What is a Partition Action? When is a Partition Action Necessary?

December 2, 2012

With the uncertainty of the economy, many California home and business owners have elected co-ownership when purchasing a home, commercial property, or business. A partnership interest in a business can be a wise investment, but can also lead to the demise of the business if the relationship goes sour. What happens if one person disagrees with the way the business is run or how the real estate is being used? What if one person wants to move away or retire? Can this disgruntled owner part ways and still reap the benefits of his or her investment? When there is a quarrel between co-owners or partners, hiring an experienced business lawyer or real estate attorney to file a partition action may be the best and only way to settle the dispute in a fair and just manner.

Thumbnail image for dreamstime_s_25803673.jpgWhat Is A Partition Action? A partition action allows the court to divide property equally between interested parties. California Code of Civil Procedure section 872.010 et seq. contains the rules regarding partition actions. Since many partition actions involve real estate, this type of lawsuit is commonly associated with real property. However, partition may also be applied to dissolving any type of partnerships. This is known as an action for partition of partnership property. Although personal and real property can be divided through a partition action, community property (property acquired during a marriage) cannot be partitioned by this section of the California code.

Filing A Partition Action. The procedures for filing a partition action can be complex and it is important to consult a litigation attorney with experience with partition actions to assist you. In California, a co-owner who wishes to end a joint relationship and distribute shared property must file a complaint with the court seeking a partition. If the action involves real property the plaintiff should immediately record a notice of the pendency of the action, "lis pendens" at the recorder's office in the county where the property is located to prevent the other partner from taking out loans on, selling or otherwise encumbering the property.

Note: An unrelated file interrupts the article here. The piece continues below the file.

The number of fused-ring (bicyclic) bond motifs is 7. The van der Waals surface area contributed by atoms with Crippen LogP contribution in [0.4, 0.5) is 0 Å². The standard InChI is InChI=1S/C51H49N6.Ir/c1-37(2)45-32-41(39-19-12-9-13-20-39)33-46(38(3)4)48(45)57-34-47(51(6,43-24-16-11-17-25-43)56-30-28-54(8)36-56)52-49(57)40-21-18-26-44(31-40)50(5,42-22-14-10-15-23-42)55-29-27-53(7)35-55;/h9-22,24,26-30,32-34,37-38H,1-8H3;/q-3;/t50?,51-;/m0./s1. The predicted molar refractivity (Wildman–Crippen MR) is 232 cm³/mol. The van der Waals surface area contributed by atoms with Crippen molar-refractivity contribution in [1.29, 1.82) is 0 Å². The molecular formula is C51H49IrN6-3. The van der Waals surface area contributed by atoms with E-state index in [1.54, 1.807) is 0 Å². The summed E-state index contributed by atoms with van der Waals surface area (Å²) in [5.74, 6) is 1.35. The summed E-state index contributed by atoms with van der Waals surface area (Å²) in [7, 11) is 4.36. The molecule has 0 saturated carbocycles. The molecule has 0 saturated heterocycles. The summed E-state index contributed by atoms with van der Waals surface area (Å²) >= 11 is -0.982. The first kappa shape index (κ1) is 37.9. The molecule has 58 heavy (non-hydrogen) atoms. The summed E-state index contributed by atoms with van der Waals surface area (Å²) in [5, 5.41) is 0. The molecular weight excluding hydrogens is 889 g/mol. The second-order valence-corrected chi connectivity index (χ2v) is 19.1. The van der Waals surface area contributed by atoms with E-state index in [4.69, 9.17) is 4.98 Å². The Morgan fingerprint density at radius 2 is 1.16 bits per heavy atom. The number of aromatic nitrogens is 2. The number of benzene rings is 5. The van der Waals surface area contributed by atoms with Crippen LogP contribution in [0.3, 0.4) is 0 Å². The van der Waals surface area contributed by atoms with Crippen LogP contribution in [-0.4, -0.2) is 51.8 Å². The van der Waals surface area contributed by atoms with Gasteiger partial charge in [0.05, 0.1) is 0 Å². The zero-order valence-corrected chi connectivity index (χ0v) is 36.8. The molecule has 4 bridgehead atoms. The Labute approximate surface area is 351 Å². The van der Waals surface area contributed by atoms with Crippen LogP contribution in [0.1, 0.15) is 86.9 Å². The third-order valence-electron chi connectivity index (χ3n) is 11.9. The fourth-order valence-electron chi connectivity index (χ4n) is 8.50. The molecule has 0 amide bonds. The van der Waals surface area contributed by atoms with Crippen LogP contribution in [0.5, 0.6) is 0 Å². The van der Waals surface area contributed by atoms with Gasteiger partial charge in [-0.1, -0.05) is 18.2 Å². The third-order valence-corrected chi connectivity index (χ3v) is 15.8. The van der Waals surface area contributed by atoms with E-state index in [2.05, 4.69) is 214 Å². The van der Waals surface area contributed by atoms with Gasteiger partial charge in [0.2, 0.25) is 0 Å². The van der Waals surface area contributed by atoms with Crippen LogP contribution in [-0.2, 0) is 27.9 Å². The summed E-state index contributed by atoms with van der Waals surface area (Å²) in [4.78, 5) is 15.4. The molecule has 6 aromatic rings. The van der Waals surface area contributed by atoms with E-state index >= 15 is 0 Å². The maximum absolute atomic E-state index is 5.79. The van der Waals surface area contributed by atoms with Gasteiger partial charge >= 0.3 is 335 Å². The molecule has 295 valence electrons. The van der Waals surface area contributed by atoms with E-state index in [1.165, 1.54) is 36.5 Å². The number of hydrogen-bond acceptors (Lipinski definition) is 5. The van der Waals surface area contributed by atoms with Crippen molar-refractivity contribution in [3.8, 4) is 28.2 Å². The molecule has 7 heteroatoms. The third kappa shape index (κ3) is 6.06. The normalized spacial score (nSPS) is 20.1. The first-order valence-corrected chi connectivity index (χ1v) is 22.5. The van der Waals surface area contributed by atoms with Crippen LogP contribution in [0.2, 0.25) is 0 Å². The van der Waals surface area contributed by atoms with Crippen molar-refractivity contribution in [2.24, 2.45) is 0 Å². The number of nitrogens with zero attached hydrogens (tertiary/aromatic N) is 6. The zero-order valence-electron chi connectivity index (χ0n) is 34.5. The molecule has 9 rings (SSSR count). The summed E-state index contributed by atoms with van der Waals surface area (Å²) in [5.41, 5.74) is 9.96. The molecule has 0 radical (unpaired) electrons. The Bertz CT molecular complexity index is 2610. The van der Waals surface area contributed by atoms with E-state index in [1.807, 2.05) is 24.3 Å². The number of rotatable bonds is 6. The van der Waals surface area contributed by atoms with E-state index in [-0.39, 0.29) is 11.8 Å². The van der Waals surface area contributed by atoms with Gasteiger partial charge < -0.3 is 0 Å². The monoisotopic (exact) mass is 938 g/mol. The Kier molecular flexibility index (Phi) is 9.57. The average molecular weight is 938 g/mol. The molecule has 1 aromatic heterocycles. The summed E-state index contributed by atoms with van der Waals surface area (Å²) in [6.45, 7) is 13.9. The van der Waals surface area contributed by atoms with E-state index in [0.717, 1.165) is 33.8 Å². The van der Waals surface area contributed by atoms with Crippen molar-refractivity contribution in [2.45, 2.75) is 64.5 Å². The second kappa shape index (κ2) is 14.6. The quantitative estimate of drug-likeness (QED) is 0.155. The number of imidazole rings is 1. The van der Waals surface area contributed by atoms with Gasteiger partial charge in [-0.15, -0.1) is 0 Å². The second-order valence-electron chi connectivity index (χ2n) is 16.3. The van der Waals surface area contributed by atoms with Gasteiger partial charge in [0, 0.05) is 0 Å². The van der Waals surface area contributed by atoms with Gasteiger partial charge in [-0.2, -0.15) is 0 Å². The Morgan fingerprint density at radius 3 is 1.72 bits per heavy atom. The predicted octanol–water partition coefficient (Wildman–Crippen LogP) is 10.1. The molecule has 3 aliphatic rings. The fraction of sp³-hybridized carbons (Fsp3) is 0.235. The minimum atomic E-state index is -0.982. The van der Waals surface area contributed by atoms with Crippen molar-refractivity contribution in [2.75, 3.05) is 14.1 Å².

The law that deals with partition contains a number of complex "joinder" requirements relating to who must be named in the action. All people who "have or claim an interest in the property" need to be "joined" in the action. It may be difficult for a person to navigate the joinder requirements without the assistance of a lawyer.

The Role of the Court. The court determines if the property should be partitioned. Unless the right to partition is validly waived by the parties or involves the assets of a partnership, partition of property is a matter of right. Thus, the court will allow the partition unless, for some reason it is against the interest of the parties. The court considers many factors, such as the character of the property and expenses, to determine if the partition will be in the best interest of the parties.

If the court determines that the property should be partitioned, the court will make an "interlocutory judgment" to determine the interest of the parties and manner of partition. An interlocutory judgment is a temporary order by the court given before a final decision is made. The court may also issue an injunction to preserve the property while the case is pending. An injunction prevents the owners from changing, destroying, or interfering with the business or property before the court makes its final ruling.

What The Parties Can Expect. Usually the court will order that the business or property be sold and the proceeds divided. If there is a way to divide the property without selling it, a court will do so but usually that is not the case. This is also true in an action for partition of partnership property. The court will determine the value of the business by calculating its assets, including goodwill, and divide the assets in accordance with the interest of the partners in the partnership. While the concept of division seems relatively simple, sometimes the court cannot equally divide property because such a division would be unjust.

Once the property is sold, each party will divide the net proceeds from the sale in accordance with their interest. Since a partition action may be necessary to settle disputes between co-owners amicably, and such an action can be costly, the court may allocate the cost of the partition between the parties in accordance with their interest or any other manner that is fair and just.

Settlement. The parties may also agree to the terms of a partition through a settlement agreement. They can agreed to have the property or business appraised or sold and agree on a method of division. Settlement of a partition is generally less costly and stressful for all parties involved.

The co-author of this article, Kristal Bradford, is a former associate with Adina T. Stern, a Professional Law Corporation. Adina T. Stern has been litigating partition actions for over three decades on behalf of property owners and business owners in Los Angeles County, Orange County, and throughout California.